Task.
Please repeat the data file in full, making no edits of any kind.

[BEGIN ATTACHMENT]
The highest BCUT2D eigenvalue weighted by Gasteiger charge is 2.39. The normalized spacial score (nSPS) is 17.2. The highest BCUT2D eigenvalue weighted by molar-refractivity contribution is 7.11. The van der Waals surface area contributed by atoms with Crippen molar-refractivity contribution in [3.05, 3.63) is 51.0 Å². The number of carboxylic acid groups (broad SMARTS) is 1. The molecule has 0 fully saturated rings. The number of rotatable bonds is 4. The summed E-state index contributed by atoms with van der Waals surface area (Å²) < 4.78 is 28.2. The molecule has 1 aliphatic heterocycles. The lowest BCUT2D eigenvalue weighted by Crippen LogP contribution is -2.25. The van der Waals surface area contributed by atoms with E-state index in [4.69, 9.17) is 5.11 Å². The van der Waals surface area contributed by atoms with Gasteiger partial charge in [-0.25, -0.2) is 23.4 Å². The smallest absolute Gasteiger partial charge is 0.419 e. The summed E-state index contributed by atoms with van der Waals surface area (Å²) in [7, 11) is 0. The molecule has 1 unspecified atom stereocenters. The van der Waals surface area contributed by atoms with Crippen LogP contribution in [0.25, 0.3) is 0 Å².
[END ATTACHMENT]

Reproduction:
The highest BCUT2D eigenvalue weighted by Gasteiger charge is 2.39. The normalized spacial score (nSPS) is 17.2. The highest BCUT2D eigenvalue weighted by molar-refractivity contribution is 7.11. The van der Waals surface area contributed by atoms with Crippen molar-refractivity contribution in [3.05, 3.63) is 51.0 Å². The number of carboxylic acid groups (broad SMARTS) is 1. The molecule has 0 fully saturated rings. The number of rotatable bonds is 4. The summed E-state index contributed by atoms with van der Waals surface area (Å²) < 4.78 is 28.2. The molecule has 1 aliphatic heterocycles. The lowest BCUT2D eigenvalue weighted by Crippen LogP contribution is -2.25. The van der Waals surface area contributed by atoms with E-state index in [4.69, 9.17) is 5.11 Å². The van der Waals surface area contributed by atoms with Gasteiger partial charge in [-0.25, -0.2) is 23.4 Å². The smallest absolute Gasteiger partial charge is 0.419 e. The summed E-state index contributed by atoms with van der Waals surface area (Å²) in [7, 11) is 0. The molecule has 1 unspecified atom stereocenters. The van der Waals surface area contributed by atoms with Crippen LogP contribution in [0.25, 0.3) is 0 Å².